We meant to get this up a day or two earlier, 'scuse, but allow us to give it a bit of context, even if you've already seen it…. …and now having reviewed the proposed changes in the law in the bill, our levels of concern for the protection of Utah's qualified medical provider (QMP) community from federal legal risk are still as high as they've ever been.
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"TRUCE Utah worries that since marijuana is an illegal drug according to federal law, physicians risk losing their DEA (Drug Enforcement Administration) certifications if they prescribe cannabis to their patients.
“The way our current Utah law is written puts doctors in direct harm’s way with the federal government,” said Christine Stenquist, the president of TRUCE Utah. “I have a physician on my board cautioning his colleagues not to enroll in the program.”
Tuesday, the group released a seven-page legal analysis [PDF] of the issue. They don’t believe doctors will be hauled off in handcuffs and face prosecution. Their worry is physicians could lose their ability to prescribe any medications.
“If the DEA ever decides, we are going to start cracking down on these states, the first thing they would do is pull these doctors registrations to write prescriptions,” said Dr. Dale Hunt, the lawyer who authored the document.
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We won't argue the whole legal analysis here concerning what makes Utah's law create more potential physician risk of losing their DEA licenses by asking them to implicitly essentially prescribe a Schedule 1 substance, but there are a number of provisions, including that eligibility to RECOMMEND depends on a provider having a license to PRESCRIBE Schedule 2 narcotics like opioids – thus linking Prescribing and Recommending in ways other state laws don't.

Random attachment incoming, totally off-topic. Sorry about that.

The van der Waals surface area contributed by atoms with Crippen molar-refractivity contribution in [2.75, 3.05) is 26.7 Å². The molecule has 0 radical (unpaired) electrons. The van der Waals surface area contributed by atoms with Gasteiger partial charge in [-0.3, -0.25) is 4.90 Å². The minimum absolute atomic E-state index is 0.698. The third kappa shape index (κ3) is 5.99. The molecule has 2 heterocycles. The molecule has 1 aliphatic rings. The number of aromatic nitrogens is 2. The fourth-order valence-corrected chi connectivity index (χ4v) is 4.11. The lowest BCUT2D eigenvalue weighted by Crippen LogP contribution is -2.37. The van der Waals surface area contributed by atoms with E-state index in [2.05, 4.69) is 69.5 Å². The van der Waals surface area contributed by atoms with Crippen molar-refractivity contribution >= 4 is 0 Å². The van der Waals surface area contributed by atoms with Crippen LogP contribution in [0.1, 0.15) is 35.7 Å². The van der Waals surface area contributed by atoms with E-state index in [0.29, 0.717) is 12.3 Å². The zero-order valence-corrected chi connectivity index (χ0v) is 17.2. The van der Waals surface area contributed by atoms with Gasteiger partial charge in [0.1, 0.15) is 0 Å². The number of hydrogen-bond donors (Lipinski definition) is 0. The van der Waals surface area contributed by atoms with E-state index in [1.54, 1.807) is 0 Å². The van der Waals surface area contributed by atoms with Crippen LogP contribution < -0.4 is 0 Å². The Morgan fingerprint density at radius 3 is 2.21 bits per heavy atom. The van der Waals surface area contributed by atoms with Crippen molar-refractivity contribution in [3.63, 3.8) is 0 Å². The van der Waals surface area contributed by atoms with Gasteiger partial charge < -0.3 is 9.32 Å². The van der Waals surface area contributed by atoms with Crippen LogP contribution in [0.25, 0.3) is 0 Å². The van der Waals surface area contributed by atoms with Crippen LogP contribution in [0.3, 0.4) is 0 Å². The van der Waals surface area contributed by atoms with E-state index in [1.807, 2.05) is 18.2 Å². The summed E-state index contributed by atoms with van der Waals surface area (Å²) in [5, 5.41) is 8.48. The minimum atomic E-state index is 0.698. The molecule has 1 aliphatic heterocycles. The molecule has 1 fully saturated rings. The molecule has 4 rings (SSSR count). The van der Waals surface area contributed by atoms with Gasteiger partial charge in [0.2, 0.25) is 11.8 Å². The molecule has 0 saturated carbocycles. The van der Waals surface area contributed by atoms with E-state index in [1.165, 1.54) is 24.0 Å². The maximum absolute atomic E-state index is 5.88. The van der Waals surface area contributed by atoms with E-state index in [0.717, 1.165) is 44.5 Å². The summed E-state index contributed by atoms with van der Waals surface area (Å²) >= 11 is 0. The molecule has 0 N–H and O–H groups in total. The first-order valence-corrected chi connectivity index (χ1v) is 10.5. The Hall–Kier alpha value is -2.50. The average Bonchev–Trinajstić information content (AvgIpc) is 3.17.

And then there are dosage parameters (now "guidelines," but not more than cosmetically changed).
PLEASE read the analysis linked within the article.
Also linked in the article is an open letter to Utah Physicians by TRUCE's medical consultant, Dr. Andrew Talbott, which further addresses more of the questionable logic, e.g., of elevating pharmacists into having a role in determining recommended dosages. Which is not the historical role of pharmacists in terms of any medication and treatment regimen.
Further, none of this makes the program any more medically sound. In point of fact, it makes it considerably less so and less likely to help patients.
Anyway, please read and evaluate both documents for yourselves.
We had hoped the new law modifications would carefully remove these risk factors for our qualified medical provider community of dedicated professionals who stand ready to help Utah's patients. And in fact, the changes required are easy to make (see the linked legal analysis in the posted article).
Sadly, those changes have not been made, and while no one can say the feds would step in if they decided to rigidly enforce federal law, if they do ever make that decision, a right the president is currently trying to reserve to his personal discretion, might they not pick a state which has gone further than most in pushing the envelope on breaking federal law??
And no, by standing up to make sure physicians – and PAs and APRNs – and patients – are all protected, we don't feel we're trying to gum up any works. At all. We want a program that works and a working program ASAP, but which also works soundly and which optimally protects the rights of all involved.
Actions Facebook Tweet Email Utah doctors face potential issues with medical cannabis Posted: 9:40 PM, Feb 11, 2020 Updated: 2020-02-12 17:38:17-05 By: John Franchi The group that led the fight to legalize medical cannabis in Utah is warning doctors of potential legal troubles with the way the state…